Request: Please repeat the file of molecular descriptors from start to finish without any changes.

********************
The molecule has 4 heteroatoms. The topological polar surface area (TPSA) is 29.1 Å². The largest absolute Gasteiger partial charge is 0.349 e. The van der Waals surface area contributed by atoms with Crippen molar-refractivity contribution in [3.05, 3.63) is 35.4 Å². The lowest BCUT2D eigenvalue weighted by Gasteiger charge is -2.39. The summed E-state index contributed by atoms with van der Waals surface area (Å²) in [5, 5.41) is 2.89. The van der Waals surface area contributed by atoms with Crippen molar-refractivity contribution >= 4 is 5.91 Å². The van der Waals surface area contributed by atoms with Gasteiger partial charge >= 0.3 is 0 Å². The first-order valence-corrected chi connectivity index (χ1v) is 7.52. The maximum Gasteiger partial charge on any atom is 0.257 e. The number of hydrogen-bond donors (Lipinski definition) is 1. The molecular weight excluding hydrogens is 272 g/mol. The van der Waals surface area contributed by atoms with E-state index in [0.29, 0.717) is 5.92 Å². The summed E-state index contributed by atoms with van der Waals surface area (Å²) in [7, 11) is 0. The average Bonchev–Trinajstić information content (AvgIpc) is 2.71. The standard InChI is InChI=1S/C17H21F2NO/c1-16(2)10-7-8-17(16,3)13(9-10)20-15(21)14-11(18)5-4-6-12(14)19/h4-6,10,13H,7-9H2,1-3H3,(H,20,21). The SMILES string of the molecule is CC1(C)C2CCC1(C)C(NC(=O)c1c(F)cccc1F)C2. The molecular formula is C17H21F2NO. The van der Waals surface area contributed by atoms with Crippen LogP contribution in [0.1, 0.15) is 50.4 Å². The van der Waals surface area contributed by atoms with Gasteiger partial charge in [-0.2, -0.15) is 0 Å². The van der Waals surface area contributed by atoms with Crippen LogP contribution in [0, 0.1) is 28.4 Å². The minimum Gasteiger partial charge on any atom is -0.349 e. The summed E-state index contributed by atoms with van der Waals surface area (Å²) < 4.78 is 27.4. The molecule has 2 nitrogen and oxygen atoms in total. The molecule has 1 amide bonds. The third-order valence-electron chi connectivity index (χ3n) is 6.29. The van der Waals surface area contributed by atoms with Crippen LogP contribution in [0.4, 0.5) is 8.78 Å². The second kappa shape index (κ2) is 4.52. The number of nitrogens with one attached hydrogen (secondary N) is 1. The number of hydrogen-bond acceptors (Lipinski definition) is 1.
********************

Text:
The molecule has 4 heteroatoms. The topological polar surface area (TPSA) is 29.1 Å². The largest absolute Gasteiger partial charge is 0.349 e. The van der Waals surface area contributed by atoms with Crippen molar-refractivity contribution in [3.05, 3.63) is 35.4 Å². The lowest BCUT2D eigenvalue weighted by Gasteiger charge is -2.39. The summed E-state index contributed by atoms with van der Waals surface area (Å²) in [5, 5.41) is 2.89. The van der Waals surface area contributed by atoms with Crippen molar-refractivity contribution >= 4 is 5.91 Å². The van der Waals surface area contributed by atoms with Gasteiger partial charge >= 0.3 is 0 Å². The first-order valence-corrected chi connectivity index (χ1v) is 7.52. The maximum Gasteiger partial charge on any atom is 0.257 e. The number of hydrogen-bond donors (Lipinski definition) is 1. The molecular weight excluding hydrogens is 272 g/mol. The van der Waals surface area contributed by atoms with E-state index in [0.29, 0.717) is 5.92 Å². The summed E-state index contributed by atoms with van der Waals surface area (Å²) in [7, 11) is 0. The average Bonchev–Trinajstić information content (AvgIpc) is 2.71. The standard InChI is InChI=1S/C17H21F2NO/c1-16(2)10-7-8-17(16,3)13(9-10)20-15(21)14-11(18)5-4-6-12(14)19/h4-6,10,13H,7-9H2,1-3H3,(H,20,21). The SMILES string of the molecule is CC1(C)C2CCC1(C)C(NC(=O)c1c(F)cccc1F)C2. The molecular formula is C17H21F2NO. The van der Waals surface area contributed by atoms with Crippen LogP contribution in [0.1, 0.15) is 50.4 Å². The van der Waals surface area contributed by atoms with Gasteiger partial charge in [-0.2, -0.15) is 0 Å². The van der Waals surface area contributed by atoms with Crippen LogP contribution in [0, 0.1) is 28.4 Å². The minimum Gasteiger partial charge on any atom is -0.349 e. The summed E-state index contributed by atoms with van der Waals surface area (Å²) < 4.78 is 27.4. The molecule has 2 nitrogen and oxygen atoms in total. The molecule has 1 amide bonds. The third-order valence-electron chi connectivity index (χ3n) is 6.29. The van der Waals surface area contributed by atoms with Crippen LogP contribution in [0.4, 0.5) is 8.78 Å². The second kappa shape index (κ2) is 4.52. The number of nitrogens with one attached hydrogen (secondary N) is 1. The number of hydrogen-bond acceptors (Lipinski definition) is 1.